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Evaluation of reactive oxygen metabolites in patients with non-small cell lung cancer after chemotherapy.

Wakabayashi T, Kawashima T, Matsuzawa Y - Multidiscip Respir Med (2014)

Bottom Line: As a marker of reactive oxygen species, ROMs levels were measured using the d-ROMs test.Patients who responded to chemotherapy showed significantly decreased (p = 0.014) ROMs levels after chemotherapy, whereas patients who had stable disease or progressive disease showed no change in ROMs level (p = 0.387).NSCLC patients had significantly elevated ROMs levels before chemotherapy compared with normal healthy subjects.

View Article: PubMed Central - HTML - PubMed

Affiliation: Department of Internal Medicine, Toho University Sakura Medical Center, 564-1 Shimoshizu, Sakura-shi, Chiba 285, Japan.

ABSTRACT

Background: The aim of this study was to evaluate the level of reactive oxygen metabolites (ROMs) after chemotherapy in patients with non-small cell lung cancer (NSCLC) and its association with response to treatment.

Methods: Fifty-eight untreated NSCLC patients and twenty-three healthy subjects were selected for the study. Patients received two courses of platinum-based chemotherapy and were evaluated for oxidative stress and treatment response. As a marker of reactive oxygen species, ROMs levels were measured using the d-ROMs test.

Results: ROMs level (mean ± standard deviation) before chemotherapy in NSCLC patients (416 ± 135 U.CARR) was significantly elevated (p = 0.016) compared to normal healthy subjects (320 ± 59 U.CARR). Patients who responded to chemotherapy showed significantly decreased (p = 0.014) ROMs levels after chemotherapy, whereas patients who had stable disease or progressive disease showed no change in ROMs level (p = 0.387).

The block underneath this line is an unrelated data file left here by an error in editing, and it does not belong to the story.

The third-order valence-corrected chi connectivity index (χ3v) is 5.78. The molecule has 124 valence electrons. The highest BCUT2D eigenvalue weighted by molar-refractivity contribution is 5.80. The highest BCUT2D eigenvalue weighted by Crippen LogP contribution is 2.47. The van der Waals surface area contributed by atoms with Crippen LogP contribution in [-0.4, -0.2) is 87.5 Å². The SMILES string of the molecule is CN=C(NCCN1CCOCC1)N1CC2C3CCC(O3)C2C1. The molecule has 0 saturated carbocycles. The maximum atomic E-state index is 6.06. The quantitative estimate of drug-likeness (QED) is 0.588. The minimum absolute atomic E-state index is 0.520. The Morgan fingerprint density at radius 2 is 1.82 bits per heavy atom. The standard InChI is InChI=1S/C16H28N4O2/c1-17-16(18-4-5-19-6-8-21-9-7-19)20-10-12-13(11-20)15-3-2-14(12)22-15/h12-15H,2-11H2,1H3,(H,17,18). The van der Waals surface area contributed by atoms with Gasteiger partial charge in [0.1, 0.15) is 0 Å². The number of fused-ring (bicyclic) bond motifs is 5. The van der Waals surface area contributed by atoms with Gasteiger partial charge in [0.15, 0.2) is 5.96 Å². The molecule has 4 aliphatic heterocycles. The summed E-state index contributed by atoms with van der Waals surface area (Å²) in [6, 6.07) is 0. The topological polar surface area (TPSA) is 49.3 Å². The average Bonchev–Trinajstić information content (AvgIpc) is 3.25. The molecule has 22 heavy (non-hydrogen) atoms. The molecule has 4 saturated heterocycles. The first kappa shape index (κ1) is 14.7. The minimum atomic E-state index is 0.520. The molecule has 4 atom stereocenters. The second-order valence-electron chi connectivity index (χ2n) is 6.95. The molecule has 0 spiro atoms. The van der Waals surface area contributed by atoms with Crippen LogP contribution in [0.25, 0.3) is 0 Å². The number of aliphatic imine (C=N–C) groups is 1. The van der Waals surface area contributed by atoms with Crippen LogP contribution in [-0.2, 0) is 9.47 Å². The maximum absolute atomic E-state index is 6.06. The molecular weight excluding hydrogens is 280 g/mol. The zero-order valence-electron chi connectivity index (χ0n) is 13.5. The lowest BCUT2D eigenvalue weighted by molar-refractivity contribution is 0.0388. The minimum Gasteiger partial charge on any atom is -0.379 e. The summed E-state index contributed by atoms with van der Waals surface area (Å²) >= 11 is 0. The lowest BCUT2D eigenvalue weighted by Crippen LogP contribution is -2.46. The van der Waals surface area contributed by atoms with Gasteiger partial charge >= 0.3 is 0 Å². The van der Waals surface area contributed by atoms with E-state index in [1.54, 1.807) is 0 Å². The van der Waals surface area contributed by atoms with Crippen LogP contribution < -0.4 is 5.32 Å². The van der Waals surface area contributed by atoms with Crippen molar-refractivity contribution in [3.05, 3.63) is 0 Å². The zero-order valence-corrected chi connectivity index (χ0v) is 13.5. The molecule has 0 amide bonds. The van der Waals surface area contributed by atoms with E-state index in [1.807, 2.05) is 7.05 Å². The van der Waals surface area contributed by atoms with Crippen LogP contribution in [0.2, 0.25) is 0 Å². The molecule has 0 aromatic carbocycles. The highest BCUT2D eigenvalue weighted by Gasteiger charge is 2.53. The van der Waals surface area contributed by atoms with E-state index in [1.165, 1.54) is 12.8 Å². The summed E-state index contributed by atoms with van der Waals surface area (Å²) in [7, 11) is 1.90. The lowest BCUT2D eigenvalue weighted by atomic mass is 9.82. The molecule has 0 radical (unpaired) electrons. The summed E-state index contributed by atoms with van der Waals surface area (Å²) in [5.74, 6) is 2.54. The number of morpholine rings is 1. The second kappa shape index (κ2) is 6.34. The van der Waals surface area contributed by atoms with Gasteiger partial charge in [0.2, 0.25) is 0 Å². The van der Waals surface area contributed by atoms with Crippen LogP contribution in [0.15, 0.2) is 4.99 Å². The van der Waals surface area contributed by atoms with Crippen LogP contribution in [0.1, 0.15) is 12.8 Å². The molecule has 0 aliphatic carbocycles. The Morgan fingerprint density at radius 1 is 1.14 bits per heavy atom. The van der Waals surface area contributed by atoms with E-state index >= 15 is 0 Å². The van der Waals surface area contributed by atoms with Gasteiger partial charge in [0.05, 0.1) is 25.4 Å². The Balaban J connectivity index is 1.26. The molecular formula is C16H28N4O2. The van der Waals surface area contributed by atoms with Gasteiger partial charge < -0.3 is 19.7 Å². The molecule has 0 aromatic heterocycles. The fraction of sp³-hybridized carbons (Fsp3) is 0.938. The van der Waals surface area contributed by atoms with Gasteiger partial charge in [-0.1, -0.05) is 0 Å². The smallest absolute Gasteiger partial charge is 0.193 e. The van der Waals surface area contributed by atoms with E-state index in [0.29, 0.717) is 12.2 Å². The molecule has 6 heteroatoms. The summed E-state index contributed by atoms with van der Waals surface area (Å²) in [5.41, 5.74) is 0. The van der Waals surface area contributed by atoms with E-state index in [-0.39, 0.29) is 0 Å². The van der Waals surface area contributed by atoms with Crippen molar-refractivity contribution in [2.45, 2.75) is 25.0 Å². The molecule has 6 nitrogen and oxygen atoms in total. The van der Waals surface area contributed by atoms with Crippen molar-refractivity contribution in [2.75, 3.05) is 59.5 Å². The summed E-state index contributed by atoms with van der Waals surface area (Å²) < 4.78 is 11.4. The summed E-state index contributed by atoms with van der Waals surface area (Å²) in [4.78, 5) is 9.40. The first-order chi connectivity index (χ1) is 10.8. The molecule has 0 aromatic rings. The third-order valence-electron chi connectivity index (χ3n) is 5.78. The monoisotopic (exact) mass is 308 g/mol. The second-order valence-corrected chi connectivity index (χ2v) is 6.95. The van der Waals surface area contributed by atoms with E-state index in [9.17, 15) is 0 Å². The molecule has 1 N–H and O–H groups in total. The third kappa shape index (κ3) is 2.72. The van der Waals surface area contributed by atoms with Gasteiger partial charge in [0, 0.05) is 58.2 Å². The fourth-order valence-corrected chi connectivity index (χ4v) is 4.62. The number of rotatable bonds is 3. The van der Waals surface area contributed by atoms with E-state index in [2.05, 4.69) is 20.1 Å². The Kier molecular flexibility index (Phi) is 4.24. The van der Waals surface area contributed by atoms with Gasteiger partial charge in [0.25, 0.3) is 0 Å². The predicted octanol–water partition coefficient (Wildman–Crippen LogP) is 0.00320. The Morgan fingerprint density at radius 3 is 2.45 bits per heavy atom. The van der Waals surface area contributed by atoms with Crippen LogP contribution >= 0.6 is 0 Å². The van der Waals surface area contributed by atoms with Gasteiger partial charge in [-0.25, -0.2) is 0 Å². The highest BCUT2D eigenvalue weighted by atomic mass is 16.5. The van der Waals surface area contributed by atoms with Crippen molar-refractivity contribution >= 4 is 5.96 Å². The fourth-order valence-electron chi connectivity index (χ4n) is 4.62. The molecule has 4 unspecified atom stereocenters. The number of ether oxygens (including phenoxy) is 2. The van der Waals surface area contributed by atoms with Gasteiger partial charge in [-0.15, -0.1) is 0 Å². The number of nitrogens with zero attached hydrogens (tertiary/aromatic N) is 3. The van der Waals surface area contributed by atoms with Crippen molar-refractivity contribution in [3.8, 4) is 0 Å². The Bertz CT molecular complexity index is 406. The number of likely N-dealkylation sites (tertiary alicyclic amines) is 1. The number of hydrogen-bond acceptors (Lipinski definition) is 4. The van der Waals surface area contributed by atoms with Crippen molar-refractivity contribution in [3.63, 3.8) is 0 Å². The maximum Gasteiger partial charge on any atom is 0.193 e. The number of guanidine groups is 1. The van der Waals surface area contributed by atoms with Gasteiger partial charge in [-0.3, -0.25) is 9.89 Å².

Conclusions: NSCLC patients had significantly elevated ROMs levels before chemotherapy compared with normal healthy subjects. Chemotherapy may suppress ROMs production in responders but not in non-responders. ROMs level may be a predictor of clinical outcome in patients receiving chemotherapy for NSCLC.

No MeSH data available.


Related in: MedlinePlus

Pretreatment ROMs levels (U. CARR) in patients with non-small cell lung cancer classified as responders (complete response/partial response) and non-responders (stable disease/progressive disease). Data are expressed as means ± SD. No significant difference in ROMs level was observed between responders and non-responders (p = 0.14, unpaired t-test).
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Figure 2: Pretreatment ROMs levels (U. CARR) in patients with non-small cell lung cancer classified as responders (complete response/partial response) and non-responders (stable disease/progressive disease). Data are expressed as means ± SD. No significant difference in ROMs level was observed between responders and non-responders (p = 0.14, unpaired t-test).

Mentions: In 18 patients evaluated after receiving the second course of chemotherapy, 7 patients (adenocarcinoma/squamous cell carcinoma; 5/2) were classified as responders (complete or partial response: CR/PR), while 11 patients (adenocarcinoma/squamous cell carcinoma; 9/2) were classified as non-responders (stable disease or progressive disease: SD/PD). Before chemotherapy, ROMs levels did not differ significantly between responders and non-responders (491 ± 116 vs. 471 ± 63 U. CARR; p = 0.14) (Figure 2). After the second course of chemotherapy, a significant decrease in ROMs level was observed in responders (CR/PR) (491 ± 116 vs. 391 ± 71 U. CARR, p = 0.014) (Figure 3a), while no change in ROMs level was found in non-responders (SD/PD) (471 ± 63 vs. 452 ± 60 U. CARR; p = 0.387) (Figure 3b).